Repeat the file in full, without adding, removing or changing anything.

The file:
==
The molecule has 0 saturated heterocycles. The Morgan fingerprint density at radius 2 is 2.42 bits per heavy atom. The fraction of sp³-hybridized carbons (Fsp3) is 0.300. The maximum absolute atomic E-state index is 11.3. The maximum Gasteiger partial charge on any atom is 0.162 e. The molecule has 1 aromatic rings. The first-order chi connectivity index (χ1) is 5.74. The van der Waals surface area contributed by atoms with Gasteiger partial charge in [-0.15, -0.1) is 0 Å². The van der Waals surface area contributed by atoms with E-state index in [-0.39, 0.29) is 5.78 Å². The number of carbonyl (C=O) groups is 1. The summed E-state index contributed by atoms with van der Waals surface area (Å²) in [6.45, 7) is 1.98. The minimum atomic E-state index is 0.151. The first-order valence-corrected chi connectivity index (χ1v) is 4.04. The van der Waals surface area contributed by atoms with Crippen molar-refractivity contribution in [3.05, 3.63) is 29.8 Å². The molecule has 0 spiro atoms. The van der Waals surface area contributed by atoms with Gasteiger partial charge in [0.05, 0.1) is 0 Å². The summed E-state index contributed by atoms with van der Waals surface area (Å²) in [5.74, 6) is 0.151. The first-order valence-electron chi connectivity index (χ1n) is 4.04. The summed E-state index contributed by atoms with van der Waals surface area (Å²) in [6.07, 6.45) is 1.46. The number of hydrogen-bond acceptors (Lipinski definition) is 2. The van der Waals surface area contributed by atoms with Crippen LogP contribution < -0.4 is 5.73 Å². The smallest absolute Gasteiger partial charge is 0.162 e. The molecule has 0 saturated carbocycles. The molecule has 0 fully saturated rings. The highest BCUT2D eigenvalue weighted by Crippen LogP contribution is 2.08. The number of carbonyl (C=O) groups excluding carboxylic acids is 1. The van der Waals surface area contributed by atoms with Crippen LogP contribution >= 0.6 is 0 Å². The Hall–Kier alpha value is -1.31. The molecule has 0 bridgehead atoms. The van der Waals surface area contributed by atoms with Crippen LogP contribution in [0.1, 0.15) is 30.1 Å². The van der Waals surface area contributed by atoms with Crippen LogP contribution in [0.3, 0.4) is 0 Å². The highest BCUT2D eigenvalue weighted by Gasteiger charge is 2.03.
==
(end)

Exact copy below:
The molecule has 0 saturated heterocycles. The Morgan fingerprint density at radius 2 is 2.42 bits per heavy atom. The fraction of sp³-hybridized carbons (Fsp3) is 0.300. The maximum absolute atomic E-state index is 11.3. The maximum Gasteiger partial charge on any atom is 0.162 e. The molecule has 1 aromatic rings. The first-order chi connectivity index (χ1) is 5.74. The van der Waals surface area contributed by atoms with Gasteiger partial charge in [-0.15, -0.1) is 0 Å². The van der Waals surface area contributed by atoms with E-state index in [-0.39, 0.29) is 5.78 Å². The number of carbonyl (C=O) groups is 1. The summed E-state index contributed by atoms with van der Waals surface area (Å²) in [6.45, 7) is 1.98. The minimum atomic E-state index is 0.151. The first-order valence-corrected chi connectivity index (χ1v) is 4.04. The van der Waals surface area contributed by atoms with Crippen molar-refractivity contribution in [3.05, 3.63) is 29.8 Å². The molecule has 0 spiro atoms. The van der Waals surface area contributed by atoms with Gasteiger partial charge in [0.05, 0.1) is 0 Å². The summed E-state index contributed by atoms with van der Waals surface area (Å²) in [5.74, 6) is 0.151. The first-order valence-electron chi connectivity index (χ1n) is 4.04. The summed E-state index contributed by atoms with van der Waals surface area (Å²) in [6.07, 6.45) is 1.46. The number of hydrogen-bond acceptors (Lipinski definition) is 2. The van der Waals surface area contributed by atoms with Crippen LogP contribution < -0.4 is 5.73 Å². The smallest absolute Gasteiger partial charge is 0.162 e. The molecule has 0 saturated carbocycles. The molecule has 0 fully saturated rings. The highest BCUT2D eigenvalue weighted by Crippen LogP contribution is 2.08. The number of carbonyl (C=O) groups excluding carboxylic acids is 1. The van der Waals surface area contributed by atoms with Crippen LogP contribution >= 0.6 is 0 Å². The Hall–Kier alpha value is -1.31. The molecule has 0 bridgehead atoms. The van der Waals surface area contributed by atoms with Crippen LogP contribution in [0.1, 0.15) is 30.1 Å². The van der Waals surface area contributed by atoms with Crippen LogP contribution in [0.3, 0.4) is 0 Å². The highest BCUT2D eigenvalue weighted by Gasteiger charge is 2.03.